The aio_cancel() function allows an application to request cancellation of an asynchronous I/O operation. The aiocb used to start the operation may be used as a handle to identify it for cancellation. Cancellation of all operations pending for a file may also be requested. Not all asynchronous I/O operations can be canceled.
Synchronizing Permanent Storage
The aio_fsync() function supports synchronizing the contents of permanent storage when multiple asynchronous I/O operations are outstanding for the file or device. Only those requests already enqueued for the designated file at the time of the function call are included in the synchronization operation.
Asynchronous I/O operations are not inherently sequential. Each operation must specify an offset, and the file offset is never updated as a result of an asynchronous I/O operation.
Setting the O_APPEND flag on a file limits the value of asynchronous I/O to that file. When O_APPEND is set, operations on the file will be handled serially with the ending file length after one request providing the starting offset for the next. While there may be some advantage to allowing the system to queue requests, care should be taken not to exhaust system or process resources by enqueuing a large number of requests that must be processed serially.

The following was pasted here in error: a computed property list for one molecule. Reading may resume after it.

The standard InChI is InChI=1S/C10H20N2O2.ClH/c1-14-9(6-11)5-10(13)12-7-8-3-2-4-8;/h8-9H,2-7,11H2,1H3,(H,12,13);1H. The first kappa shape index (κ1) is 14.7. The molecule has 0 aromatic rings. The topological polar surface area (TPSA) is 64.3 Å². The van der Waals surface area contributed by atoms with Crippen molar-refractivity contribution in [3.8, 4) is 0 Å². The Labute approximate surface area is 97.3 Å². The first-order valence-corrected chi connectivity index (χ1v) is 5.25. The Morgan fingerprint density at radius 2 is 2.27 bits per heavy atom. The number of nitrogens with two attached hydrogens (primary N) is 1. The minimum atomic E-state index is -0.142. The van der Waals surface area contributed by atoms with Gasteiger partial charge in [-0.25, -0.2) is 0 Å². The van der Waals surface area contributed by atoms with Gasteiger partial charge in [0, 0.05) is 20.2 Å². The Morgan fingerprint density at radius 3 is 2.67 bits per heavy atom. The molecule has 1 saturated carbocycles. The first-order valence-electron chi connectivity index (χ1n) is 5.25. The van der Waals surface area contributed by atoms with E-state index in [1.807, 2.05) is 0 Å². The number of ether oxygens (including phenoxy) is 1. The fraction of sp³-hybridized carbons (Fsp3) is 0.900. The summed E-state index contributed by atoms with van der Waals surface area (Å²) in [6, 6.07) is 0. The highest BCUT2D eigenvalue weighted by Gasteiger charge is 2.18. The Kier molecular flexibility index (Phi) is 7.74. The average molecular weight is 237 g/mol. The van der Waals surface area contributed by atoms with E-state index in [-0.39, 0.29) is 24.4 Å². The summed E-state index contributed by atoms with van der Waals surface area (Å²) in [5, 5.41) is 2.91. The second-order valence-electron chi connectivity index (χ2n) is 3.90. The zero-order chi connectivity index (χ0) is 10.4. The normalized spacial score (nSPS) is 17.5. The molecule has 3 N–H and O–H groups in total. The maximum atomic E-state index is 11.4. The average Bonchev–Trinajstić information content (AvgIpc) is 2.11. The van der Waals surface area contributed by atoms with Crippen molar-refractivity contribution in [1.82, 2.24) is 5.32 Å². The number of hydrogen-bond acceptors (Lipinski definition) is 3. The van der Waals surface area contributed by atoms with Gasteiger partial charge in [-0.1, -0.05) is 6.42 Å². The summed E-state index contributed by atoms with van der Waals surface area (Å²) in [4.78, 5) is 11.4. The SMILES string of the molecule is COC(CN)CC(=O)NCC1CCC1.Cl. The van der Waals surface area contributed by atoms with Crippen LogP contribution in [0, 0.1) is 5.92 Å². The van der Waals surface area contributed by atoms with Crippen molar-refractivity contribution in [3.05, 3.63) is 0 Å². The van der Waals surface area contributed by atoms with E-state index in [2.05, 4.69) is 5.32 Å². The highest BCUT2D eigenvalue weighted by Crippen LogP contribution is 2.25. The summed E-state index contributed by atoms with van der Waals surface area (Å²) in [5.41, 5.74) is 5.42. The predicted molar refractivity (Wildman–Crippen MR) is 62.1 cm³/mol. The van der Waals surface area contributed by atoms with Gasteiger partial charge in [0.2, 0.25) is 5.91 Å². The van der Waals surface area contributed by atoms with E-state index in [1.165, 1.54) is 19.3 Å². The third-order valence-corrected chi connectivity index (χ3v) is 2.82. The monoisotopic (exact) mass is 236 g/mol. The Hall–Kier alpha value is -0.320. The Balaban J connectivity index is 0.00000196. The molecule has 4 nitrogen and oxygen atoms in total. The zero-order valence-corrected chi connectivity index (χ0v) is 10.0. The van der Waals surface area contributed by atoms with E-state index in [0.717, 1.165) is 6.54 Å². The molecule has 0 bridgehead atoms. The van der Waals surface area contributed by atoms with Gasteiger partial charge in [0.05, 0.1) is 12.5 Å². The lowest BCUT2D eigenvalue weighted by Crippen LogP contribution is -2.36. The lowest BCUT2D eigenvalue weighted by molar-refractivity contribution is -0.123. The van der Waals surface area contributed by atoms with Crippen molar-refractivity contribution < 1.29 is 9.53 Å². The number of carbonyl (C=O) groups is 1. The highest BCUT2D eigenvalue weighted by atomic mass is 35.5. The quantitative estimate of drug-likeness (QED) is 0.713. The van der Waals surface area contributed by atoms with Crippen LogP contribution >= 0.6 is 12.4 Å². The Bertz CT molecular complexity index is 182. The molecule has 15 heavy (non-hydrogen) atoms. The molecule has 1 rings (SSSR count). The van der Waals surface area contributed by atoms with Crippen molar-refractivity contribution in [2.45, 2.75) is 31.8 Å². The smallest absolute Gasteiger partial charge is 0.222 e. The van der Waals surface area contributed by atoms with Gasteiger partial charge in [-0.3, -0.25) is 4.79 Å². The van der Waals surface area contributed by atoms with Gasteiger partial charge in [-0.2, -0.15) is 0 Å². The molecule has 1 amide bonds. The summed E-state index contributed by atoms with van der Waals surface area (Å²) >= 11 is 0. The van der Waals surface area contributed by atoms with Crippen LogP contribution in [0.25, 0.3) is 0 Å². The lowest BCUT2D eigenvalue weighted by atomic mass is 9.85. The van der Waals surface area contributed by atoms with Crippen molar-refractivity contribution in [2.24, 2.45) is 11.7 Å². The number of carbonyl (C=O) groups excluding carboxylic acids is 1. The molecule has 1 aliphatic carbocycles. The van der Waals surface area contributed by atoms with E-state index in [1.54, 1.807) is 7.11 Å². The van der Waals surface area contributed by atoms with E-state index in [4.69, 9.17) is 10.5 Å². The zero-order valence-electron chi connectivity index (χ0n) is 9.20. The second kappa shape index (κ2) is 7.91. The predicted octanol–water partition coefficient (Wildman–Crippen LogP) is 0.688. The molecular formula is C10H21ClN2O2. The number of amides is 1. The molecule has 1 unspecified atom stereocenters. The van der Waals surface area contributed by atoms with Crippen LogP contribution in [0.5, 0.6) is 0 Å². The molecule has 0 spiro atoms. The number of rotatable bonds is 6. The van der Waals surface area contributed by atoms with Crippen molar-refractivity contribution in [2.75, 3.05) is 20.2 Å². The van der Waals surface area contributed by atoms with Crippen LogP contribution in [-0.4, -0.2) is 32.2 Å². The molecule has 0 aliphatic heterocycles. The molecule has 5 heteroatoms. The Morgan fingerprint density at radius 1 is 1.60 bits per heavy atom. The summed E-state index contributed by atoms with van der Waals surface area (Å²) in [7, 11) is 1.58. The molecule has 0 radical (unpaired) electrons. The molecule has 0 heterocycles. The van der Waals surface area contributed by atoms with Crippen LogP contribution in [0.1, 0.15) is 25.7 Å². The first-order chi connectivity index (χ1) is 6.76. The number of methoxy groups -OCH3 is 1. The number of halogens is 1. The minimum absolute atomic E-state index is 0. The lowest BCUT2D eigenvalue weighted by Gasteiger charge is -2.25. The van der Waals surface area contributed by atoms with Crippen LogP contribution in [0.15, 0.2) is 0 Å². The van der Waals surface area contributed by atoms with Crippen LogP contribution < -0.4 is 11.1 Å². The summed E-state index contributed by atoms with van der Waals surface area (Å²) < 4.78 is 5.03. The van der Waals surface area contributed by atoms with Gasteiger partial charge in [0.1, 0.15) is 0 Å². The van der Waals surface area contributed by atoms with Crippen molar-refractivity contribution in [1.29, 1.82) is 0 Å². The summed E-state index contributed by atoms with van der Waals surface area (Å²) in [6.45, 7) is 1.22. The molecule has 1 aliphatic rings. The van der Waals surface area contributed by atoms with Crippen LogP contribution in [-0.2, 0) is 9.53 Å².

System Limitations and Restrictions
The operation of the POSIX Asynchronous I/O interfaces is subject to certain system limitations and restrictions.
Since each enqueued asynchronous I/O operation requires allocation of system memory for its internal control structure, the number of simultaneously enqueued asynchronous I/O operations that the system can have pending is limited. The maximum number of asynchronous I/O operations that all active processes on the system may have enqueued concurrently is tunable. The current maximum value can be obtained using the sysconf() call with the argument _SC_AIO_MAX. The default maximum value is 2048. In addition to the system-wide limit, there is a per-process limit. It is controlled using the argument RLIMIT_AIO_OPS to the getrlimit() and setrlimit() system calls. Even though an asynchronous I/O operation has completed, it still remains enqueued until aio_return() is called for that operation.